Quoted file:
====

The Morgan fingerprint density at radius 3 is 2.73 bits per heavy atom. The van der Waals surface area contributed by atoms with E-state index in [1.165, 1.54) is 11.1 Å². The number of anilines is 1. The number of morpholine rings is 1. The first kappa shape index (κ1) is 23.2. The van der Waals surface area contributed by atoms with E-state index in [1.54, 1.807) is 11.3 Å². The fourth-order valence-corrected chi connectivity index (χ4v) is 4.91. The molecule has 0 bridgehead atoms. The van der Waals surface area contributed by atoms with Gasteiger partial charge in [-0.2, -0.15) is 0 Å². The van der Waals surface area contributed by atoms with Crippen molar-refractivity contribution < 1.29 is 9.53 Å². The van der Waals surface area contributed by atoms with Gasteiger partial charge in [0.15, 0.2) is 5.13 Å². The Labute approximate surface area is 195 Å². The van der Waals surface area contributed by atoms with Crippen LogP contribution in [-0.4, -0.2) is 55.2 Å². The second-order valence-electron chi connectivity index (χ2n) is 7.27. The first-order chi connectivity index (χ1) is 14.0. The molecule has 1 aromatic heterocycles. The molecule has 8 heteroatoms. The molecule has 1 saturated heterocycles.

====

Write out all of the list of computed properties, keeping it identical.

The Morgan fingerprint density at radius 3 is 2.73 bits per heavy atom. The van der Waals surface area contributed by atoms with E-state index in [1.165, 1.54) is 11.1 Å². The number of anilines is 1. The number of morpholine rings is 1. The first kappa shape index (κ1) is 23.2. The van der Waals surface area contributed by atoms with E-state index in [1.54, 1.807) is 11.3 Å². The fourth-order valence-corrected chi connectivity index (χ4v) is 4.91. The molecule has 0 bridgehead atoms. The van der Waals surface area contributed by atoms with Gasteiger partial charge in [-0.2, -0.15) is 0 Å². The van der Waals surface area contributed by atoms with Crippen molar-refractivity contribution < 1.29 is 9.53 Å². The van der Waals surface area contributed by atoms with Gasteiger partial charge in [0.15, 0.2) is 5.13 Å². The Labute approximate surface area is 195 Å². The van der Waals surface area contributed by atoms with Crippen LogP contribution in [-0.4, -0.2) is 55.2 Å². The second-order valence-electron chi connectivity index (χ2n) is 7.27. The first-order chi connectivity index (χ1) is 14.0. The molecule has 1 aromatic heterocycles. The molecule has 8 heteroatoms. The molecule has 1 saturated heterocycles.